The stories here in Canvas reflect one or more of TSCF’s aims: True witness. Deep thought. Undivided life. Global reach. The aims are both means and ends in our call to reach students for Christ and change students for life. 

This season’s stories are particularly poignant. Over the past few months our lives—especially those in Christchurch—have been more likely to intersect with the lives of people who are suffering, angry, scared or disillusioned post–March 15.

Ani’s story is one of several that illustrate an undivided life and true witness. She continued to minister to students, support grieving members of the Indonesian community, and arrange practical care for victims—all while mourning the death of a close friend who had been in one of the mosques. (You can also read about Hanli’s journey into ministry, the new Minterns, and a student’s response to Christchurch.)

Geoff, through his words, encourages us to think deeply. This counter-cultural engagement with the Word challenges us to pray for our enemies and trust God’s hand through the darkness.

“Global reach” means more than coming alongside those who have made a new home in NZ. Kim writes about the opportunity students have this year to step out of their comfort zones and into the lives of students in Nepal and Fiji. Kat, who has left family in NZ for long-term service in Nepal, tells the story of her transition to this new life and calling.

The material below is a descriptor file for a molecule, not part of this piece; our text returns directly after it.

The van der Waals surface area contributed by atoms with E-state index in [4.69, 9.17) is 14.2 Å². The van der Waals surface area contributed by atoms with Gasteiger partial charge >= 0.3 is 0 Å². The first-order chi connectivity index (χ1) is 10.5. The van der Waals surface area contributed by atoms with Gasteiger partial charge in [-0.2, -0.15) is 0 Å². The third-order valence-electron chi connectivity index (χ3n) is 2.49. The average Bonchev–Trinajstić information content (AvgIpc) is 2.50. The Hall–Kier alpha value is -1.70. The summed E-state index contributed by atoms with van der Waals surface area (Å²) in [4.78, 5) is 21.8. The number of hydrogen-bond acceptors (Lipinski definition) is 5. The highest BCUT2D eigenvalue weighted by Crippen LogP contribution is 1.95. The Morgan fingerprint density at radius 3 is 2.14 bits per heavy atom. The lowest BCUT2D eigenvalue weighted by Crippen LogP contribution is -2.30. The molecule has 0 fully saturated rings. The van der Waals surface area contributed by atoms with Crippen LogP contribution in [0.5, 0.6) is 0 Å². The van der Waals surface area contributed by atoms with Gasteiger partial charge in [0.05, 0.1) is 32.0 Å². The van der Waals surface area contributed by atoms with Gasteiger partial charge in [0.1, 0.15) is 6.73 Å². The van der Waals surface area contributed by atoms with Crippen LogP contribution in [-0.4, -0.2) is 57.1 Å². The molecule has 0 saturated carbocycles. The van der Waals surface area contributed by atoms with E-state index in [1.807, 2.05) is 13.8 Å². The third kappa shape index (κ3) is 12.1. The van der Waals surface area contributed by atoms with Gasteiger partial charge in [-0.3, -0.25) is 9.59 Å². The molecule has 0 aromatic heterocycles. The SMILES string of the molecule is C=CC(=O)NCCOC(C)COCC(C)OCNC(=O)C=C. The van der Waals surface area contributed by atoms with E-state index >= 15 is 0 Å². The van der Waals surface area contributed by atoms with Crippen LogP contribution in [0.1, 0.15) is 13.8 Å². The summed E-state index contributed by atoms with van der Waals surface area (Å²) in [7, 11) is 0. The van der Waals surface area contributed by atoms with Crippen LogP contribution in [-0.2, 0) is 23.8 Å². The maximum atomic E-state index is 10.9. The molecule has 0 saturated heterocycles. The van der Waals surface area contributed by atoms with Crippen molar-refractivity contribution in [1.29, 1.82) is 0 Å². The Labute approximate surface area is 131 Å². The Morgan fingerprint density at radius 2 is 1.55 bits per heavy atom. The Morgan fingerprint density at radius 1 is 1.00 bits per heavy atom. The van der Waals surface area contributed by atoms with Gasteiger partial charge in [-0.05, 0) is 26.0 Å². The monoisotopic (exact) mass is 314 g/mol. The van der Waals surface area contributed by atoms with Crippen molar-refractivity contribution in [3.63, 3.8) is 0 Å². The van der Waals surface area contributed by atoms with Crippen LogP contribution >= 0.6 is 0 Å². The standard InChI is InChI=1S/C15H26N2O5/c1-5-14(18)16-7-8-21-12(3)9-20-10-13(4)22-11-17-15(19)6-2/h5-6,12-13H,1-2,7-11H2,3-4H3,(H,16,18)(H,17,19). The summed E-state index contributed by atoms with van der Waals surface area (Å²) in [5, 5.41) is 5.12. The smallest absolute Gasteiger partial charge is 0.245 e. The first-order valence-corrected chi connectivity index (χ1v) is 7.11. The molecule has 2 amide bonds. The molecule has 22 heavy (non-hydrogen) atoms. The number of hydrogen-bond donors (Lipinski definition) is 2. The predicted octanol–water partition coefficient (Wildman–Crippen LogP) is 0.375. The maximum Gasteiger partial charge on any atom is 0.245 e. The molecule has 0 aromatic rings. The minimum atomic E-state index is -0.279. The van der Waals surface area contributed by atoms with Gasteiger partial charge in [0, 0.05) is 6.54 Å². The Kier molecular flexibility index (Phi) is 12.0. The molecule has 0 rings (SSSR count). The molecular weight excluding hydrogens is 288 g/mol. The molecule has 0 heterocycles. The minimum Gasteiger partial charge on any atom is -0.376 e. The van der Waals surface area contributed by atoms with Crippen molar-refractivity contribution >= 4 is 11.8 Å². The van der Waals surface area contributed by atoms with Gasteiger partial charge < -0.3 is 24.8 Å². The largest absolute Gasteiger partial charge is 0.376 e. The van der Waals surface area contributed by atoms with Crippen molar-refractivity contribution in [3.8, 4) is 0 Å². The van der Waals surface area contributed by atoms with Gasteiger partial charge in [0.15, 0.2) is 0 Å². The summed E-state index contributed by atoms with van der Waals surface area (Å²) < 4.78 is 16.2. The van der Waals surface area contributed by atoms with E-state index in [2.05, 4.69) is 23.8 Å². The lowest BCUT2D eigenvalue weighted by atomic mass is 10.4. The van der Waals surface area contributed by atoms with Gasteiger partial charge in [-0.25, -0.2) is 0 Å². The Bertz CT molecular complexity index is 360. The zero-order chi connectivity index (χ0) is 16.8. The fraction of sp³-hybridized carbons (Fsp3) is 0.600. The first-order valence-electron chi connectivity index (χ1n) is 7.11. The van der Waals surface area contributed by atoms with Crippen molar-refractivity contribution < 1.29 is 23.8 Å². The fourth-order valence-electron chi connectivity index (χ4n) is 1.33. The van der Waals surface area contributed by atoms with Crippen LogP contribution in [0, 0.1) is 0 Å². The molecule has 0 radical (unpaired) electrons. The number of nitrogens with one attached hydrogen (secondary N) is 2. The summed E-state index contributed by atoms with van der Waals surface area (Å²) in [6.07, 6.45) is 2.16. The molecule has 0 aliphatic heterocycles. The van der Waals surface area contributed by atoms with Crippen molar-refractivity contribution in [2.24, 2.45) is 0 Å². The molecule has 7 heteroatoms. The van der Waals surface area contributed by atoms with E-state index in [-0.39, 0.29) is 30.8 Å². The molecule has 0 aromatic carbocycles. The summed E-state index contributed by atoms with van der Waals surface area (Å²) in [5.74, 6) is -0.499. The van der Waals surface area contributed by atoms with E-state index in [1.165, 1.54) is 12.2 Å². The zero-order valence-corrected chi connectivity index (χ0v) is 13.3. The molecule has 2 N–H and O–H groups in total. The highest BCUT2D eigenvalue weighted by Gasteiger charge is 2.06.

Finally, a personal note; 21 issues of Canvas ago I became TSCF’s communications manager. Mid-year, I will finish this season. As I return to being “just” a supporter, let me say what a joy it’s been to share the stories of God’s kingdom coming with you givers, encouragers, pray-ers and thinkers who are part of the wider TSCF family. Many aspects of this job have warmed and enthused me—particularly seeing regular proof of the faithfulness of God’s people.

Borrowing a line from someone who knew all about the encouragement of gospel partners, “I thank my God every time I remember you.” 

And here’s my chance to thank you.


Maryanne Wardlaw, editor

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